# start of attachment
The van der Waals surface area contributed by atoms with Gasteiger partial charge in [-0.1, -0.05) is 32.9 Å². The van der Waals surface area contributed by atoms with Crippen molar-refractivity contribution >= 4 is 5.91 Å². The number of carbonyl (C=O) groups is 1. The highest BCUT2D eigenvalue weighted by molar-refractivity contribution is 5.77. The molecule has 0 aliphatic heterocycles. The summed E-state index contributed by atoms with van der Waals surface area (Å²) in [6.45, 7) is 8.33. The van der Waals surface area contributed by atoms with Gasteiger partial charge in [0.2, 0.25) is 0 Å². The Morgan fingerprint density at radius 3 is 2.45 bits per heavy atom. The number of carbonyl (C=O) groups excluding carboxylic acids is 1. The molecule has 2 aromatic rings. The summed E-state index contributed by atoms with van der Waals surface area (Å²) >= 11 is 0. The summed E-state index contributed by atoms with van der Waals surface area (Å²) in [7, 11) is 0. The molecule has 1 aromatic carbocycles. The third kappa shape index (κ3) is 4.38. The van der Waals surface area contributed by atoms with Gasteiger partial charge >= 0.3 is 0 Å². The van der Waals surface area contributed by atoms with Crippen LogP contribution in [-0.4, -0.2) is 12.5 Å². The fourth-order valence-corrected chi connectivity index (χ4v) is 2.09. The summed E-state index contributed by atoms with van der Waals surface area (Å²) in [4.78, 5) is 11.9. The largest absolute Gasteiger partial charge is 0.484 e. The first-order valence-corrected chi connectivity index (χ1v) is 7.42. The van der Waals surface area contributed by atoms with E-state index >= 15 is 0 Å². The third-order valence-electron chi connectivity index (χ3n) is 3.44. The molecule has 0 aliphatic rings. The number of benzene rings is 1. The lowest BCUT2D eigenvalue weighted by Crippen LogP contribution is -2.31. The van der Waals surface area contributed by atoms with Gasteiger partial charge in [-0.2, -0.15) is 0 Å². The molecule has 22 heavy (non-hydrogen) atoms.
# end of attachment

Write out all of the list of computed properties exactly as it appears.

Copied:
The van der Waals surface area contributed by atoms with Gasteiger partial charge in [-0.1, -0.05) is 32.9 Å². The van der Waals surface area contributed by atoms with Crippen molar-refractivity contribution >= 4 is 5.91 Å². The number of carbonyl (C=O) groups is 1. The highest BCUT2D eigenvalue weighted by molar-refractivity contribution is 5.77. The molecule has 0 aliphatic heterocycles. The summed E-state index contributed by atoms with van der Waals surface area (Å²) in [6.45, 7) is 8.33. The van der Waals surface area contributed by atoms with Gasteiger partial charge in [0.2, 0.25) is 0 Å². The Morgan fingerprint density at radius 3 is 2.45 bits per heavy atom. The number of carbonyl (C=O) groups excluding carboxylic acids is 1. The molecule has 2 aromatic rings. The summed E-state index contributed by atoms with van der Waals surface area (Å²) >= 11 is 0. The summed E-state index contributed by atoms with van der Waals surface area (Å²) in [7, 11) is 0. The molecule has 1 aromatic carbocycles. The third kappa shape index (κ3) is 4.38. The van der Waals surface area contributed by atoms with Gasteiger partial charge >= 0.3 is 0 Å². The van der Waals surface area contributed by atoms with Crippen LogP contribution in [-0.4, -0.2) is 12.5 Å². The fourth-order valence-corrected chi connectivity index (χ4v) is 2.09. The summed E-state index contributed by atoms with van der Waals surface area (Å²) in [4.78, 5) is 11.9. The largest absolute Gasteiger partial charge is 0.484 e. The first-order valence-corrected chi connectivity index (χ1v) is 7.42. The van der Waals surface area contributed by atoms with E-state index >= 15 is 0 Å². The third-order valence-electron chi connectivity index (χ3n) is 3.44. The molecule has 0 aliphatic rings. The number of benzene rings is 1. The lowest BCUT2D eigenvalue weighted by Crippen LogP contribution is -2.31. The van der Waals surface area contributed by atoms with Gasteiger partial charge in [-0.2, -0.15) is 0 Å². The molecule has 22 heavy (non-hydrogen) atoms.